At night, people in Old Delhi eat heavy dishes such as kebabs and biryanis. In the morning, they have the equally heavy paya and nihari. Between waking up and breakfast, they also have sweet milky tea and fenn, the stacks of which lie on the bread counters creating a perfect backdrop to the morning scene of children going to school or beggars sleeping on the pavements.
Flaky and crisp, fenn is one of Delhi’s most democratic bakery products. Priced at 1 each, it is a teatime companion for the homeless as well as the wealthy. The rickshaw-wallas mull over the pointlessness of the new day by soaking fenn in their tea. The newspaper readers do the same while pouring over the state of the world.
Not bigger than your palm, fenn’s crumbly facade is streaked with shades of brown. Made of maida flour, it is so flaky that when you take it in your hand, slivers of its skin peel off the surface. Some stay, some fall down.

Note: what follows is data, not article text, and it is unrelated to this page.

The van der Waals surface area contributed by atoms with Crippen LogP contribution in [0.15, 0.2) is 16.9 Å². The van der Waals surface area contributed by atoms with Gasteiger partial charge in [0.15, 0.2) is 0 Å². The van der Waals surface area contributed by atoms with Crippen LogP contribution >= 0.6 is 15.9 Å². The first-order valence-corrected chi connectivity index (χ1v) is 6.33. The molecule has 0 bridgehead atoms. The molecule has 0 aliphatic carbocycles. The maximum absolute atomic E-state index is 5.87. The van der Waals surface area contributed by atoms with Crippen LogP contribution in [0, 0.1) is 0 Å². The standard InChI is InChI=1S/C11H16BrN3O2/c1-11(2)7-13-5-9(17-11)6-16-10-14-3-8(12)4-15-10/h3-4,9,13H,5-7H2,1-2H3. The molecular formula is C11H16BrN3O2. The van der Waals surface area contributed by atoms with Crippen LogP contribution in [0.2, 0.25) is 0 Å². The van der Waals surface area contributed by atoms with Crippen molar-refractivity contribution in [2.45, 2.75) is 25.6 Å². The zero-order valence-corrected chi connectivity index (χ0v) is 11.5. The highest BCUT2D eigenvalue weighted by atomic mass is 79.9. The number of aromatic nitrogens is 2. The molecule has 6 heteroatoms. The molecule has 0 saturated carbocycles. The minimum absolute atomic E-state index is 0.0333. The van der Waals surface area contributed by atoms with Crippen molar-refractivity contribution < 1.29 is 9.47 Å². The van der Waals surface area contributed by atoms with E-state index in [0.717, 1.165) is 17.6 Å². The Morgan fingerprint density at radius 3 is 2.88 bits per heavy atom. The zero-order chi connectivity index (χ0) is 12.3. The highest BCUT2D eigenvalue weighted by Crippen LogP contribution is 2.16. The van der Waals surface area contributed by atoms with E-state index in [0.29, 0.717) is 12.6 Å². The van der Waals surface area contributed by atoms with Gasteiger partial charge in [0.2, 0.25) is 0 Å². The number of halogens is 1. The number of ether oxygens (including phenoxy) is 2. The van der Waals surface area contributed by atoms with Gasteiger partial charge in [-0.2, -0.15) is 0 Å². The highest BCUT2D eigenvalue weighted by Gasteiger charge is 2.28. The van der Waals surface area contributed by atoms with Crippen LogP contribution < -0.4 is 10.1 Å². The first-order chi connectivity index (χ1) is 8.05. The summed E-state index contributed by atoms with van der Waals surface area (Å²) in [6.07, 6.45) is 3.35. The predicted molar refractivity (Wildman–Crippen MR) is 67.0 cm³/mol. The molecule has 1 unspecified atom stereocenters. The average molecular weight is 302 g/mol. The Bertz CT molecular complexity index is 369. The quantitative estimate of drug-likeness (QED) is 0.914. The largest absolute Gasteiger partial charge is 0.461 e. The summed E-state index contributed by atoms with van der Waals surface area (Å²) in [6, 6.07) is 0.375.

On its own, fenn is very dry and it snaps in the mouth making crunchy sounds. Light and with no distinct flavour, it is deliciously addictive. In the arguments over how this city (or this country) is going to the dogs, it is easy to lose the count of fenns you have eaten.
Many find it an ideal complement to tea. The classic way is to dip fenn in the tea glass and raise it to your lips. When your mouth feels the outer moistness of the morsel melting into its inner crustiness, the moment is exquisite. Now take a sip of tea.
The warm liquid rushes in along with the few crumbs that the fenn had left behind. This too is joy. Where Fenn is sold at roadside tea stalls Price 1 for one piece